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COUPLING A BOUNDARY LAYER WALL SHEAR-STRESS MODEL WITH FIELD EXPERIMENTS IN A SHALLOW TIDAL RIVER

Romain Mathis
Laboratoire de Mecanique de Lille CNRS UMR 8107, University Lille Nord de France 59655 Villeneuve d'Ascq, France

Ivan Marusic
Department of Mechanical Engineering, The University of Melbourne, Melbourne, VIC, 3010, Australia

Nicole L. Jones
School of Environmental Systems Engineering and UWA Oceans Institute University of Western Australia Crawley, Western Australia, Australia

Gregory N. Ivey
School of Environmental Systems Engineering and UWA Oceans Institute University of Western Australia Crawley, Western Australia, Australia

Abstract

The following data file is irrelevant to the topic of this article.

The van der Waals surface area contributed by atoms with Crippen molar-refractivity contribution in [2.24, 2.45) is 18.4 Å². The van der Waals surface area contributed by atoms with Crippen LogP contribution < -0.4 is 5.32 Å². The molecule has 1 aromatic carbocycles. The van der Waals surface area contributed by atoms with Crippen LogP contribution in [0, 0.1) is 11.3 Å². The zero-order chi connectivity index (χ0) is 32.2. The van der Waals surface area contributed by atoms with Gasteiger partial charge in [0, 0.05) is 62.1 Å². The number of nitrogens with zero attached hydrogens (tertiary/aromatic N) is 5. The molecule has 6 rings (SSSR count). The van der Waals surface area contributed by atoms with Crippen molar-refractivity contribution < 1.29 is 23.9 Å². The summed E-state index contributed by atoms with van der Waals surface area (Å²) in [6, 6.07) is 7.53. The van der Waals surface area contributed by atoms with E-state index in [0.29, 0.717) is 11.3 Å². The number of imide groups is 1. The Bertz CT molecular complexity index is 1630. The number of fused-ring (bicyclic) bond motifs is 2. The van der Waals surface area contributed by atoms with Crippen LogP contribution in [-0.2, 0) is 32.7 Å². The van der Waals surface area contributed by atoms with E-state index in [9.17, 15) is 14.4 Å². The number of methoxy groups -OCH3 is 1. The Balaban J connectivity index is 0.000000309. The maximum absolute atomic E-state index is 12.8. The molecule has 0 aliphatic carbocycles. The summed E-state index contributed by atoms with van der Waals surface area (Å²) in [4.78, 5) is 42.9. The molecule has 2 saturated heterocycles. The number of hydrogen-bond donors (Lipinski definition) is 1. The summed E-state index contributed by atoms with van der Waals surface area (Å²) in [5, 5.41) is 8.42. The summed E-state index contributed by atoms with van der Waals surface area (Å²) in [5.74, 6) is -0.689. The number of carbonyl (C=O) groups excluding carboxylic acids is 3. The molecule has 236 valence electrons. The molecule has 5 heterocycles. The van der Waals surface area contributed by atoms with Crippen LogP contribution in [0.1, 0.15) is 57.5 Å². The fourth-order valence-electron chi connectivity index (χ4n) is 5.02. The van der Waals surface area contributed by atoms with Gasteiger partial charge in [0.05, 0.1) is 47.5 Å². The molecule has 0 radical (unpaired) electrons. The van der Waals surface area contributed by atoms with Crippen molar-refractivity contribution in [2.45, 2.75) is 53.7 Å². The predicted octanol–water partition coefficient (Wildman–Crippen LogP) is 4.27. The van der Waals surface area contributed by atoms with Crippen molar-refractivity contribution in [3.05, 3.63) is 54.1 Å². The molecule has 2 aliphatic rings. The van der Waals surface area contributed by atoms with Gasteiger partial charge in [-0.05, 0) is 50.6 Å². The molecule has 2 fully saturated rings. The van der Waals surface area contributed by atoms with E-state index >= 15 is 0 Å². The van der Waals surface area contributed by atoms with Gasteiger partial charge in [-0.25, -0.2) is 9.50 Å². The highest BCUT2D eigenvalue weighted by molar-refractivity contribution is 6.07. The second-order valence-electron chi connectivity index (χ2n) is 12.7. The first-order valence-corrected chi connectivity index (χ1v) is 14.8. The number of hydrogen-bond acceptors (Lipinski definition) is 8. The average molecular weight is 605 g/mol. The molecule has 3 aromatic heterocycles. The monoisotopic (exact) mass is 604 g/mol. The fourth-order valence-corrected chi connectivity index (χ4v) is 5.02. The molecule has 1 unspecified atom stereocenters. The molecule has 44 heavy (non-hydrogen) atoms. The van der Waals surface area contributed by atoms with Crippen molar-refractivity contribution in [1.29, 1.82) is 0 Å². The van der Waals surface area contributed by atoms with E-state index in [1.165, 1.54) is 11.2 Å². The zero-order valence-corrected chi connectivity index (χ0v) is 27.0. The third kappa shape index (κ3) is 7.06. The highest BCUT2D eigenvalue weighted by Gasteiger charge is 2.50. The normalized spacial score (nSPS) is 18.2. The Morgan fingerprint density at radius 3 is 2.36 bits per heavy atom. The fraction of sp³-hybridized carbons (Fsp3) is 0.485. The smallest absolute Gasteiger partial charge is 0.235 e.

Recently, Mathis et al. (2011) developed a conceptual approach that is able to predict instantaneous wall-shear stress fluctuations in turbulent boundary layers. This approach embeds the scale interaction mechanisms, namely superposition and modulation, into a wall-model capable of predicting the fluctuating component of the streamwise wall-shear stress. The present study investigates the potential benefits of this new approach for research on environmental flows, where near-wall information is often missing. The database considered here comes from field measurements using acoustic Doppler velocimeters carried out in a shallow tidal river (Suisun Slough in North San Francisco Bay). Amongst the data, only the sets having defined boundary layer properties are retained. The model, applied to these selected cases, shows promising results. Despite significant uncertainties in the field measurements, statistical analysis and comparisons of energy content demonstrate that predictions using these data agree relatively well with laboratory predictions and DNS results.